Dreaming about falling off an edge or being unable to run away can be very frustrating. Wouldn’t it be interesting if you could control your own dreams and prevent such things from happening? Researchers from the University of Adelaide developed a technique that makes it possible to have “lucid dreams”, where the dreamer is aware that they are dreaming while the dream is taking place.
Lucid dreaming was considered a myth until 1975 when the phenomenon was confirmed empirically;  we have now also discovered techniques to increase the chances that people have lucid dreams. However, these techniques are still relatively unreliable and require advanced equipment . This is unfortunate because lucid dreaming has a wide range of potential applications, such as treating traumas and controlling unhealthy behavior .
Dr. Denholm Aspy from the University of Adelaide suggested that combining techniques may bring greater results. For this reason, Aspy conducted an experiment where he instructed 169 participants in three techniques developed to induce lucid dreaming:
- Reality testing: this involves many steps, including examining one’s surroundings several times through the day, questioning if one is awake or dreaming, and finally executing a reliable reality test to determine whether one is awake or dreaming . This technique is designed to increase the self-awareness during the day and penetrate the dreams by night.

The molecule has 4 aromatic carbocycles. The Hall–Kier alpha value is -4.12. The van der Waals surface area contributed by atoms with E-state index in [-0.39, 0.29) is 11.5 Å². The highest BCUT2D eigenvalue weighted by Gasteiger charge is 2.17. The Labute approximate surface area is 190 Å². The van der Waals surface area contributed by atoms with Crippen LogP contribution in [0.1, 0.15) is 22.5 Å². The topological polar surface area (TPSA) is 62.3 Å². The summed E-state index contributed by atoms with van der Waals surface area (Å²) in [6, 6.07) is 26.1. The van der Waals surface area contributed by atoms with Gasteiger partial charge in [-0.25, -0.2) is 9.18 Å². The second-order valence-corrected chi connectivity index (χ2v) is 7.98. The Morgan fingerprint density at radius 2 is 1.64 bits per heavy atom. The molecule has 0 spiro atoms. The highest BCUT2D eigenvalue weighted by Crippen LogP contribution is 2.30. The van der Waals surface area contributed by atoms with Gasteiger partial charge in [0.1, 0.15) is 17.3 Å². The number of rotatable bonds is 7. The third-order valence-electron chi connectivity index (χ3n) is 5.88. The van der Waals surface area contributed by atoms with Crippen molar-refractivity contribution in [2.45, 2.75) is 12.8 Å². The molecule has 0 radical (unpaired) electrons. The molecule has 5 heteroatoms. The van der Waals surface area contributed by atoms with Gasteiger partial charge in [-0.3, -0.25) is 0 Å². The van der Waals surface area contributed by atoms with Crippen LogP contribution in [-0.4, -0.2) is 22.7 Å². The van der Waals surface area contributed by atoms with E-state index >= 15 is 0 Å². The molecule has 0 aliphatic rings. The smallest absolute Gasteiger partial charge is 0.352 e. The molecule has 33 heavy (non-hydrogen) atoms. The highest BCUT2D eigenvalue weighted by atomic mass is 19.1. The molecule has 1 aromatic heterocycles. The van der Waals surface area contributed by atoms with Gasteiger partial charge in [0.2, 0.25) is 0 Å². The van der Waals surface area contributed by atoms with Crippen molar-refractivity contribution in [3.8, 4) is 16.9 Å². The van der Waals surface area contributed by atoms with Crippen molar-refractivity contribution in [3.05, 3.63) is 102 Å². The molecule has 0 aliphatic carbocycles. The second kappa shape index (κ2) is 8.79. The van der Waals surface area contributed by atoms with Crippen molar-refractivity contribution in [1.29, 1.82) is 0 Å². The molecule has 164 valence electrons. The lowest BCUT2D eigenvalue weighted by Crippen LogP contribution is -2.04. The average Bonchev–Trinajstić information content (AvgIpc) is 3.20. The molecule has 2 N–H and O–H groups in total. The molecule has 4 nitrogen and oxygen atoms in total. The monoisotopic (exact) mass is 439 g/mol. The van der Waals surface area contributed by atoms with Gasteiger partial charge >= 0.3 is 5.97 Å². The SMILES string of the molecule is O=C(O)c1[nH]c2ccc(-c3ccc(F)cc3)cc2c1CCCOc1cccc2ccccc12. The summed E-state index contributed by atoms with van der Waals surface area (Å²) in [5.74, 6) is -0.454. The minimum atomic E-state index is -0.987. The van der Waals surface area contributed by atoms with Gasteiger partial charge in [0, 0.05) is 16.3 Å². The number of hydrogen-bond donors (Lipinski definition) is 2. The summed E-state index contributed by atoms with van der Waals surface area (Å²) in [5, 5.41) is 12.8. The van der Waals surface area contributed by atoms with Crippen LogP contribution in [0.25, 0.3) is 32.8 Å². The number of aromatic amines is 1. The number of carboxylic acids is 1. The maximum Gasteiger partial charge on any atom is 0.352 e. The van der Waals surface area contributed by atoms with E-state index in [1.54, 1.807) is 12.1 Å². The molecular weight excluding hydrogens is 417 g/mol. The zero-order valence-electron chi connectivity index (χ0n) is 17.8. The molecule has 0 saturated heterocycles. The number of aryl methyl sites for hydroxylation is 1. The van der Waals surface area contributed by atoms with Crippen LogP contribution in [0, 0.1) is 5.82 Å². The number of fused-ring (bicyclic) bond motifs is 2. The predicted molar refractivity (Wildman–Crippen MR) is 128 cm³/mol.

- Wake back to bed (WBTB): this technique involves fully waking up after several hours of sleep (five to six hours), i.e. one has to stay awake for a period of time (from 10 min to more than one hour) before going back to sleep. WBTB helps increasing mental alertness and provides an ideal time to practice the MILD technique ;
- Mnemonic induction of lucid dreams (MILD): immediately before going to sleep and while lying in bed, the practitioner repeats the phrase: “next time I’m dreaming, I will remember that I’m dreaming” (or some variation) while imagining himself having a lucid dream. This technique makes use of the prospective memory, which is the capacity of remembering to perform planned actions in the future .
The results: 53% of the participants had a lucid dream during the trial period, with 17% successful each night .
Aspy reported relying only on “reality testing” doesn’t produce any benefits. In contrast, using the three techniques helped obtain very impressive results. Aspy told IFLscience that “this exceeds any previous study conducted without interventions such as masks that shine lights in people’s eyes on detecting REM sleep” .
Meryem, Consultante, Leyton france.
 ASPY, Denholm J., DELFABBRO, Paul, PROEVE, Michael, et al. Reality testing and the mnemonic induction of lucid dreams: Findings from the national Australian lucid dream induction study. Dreaming, 2017, vol. 27, no 3, p. 206.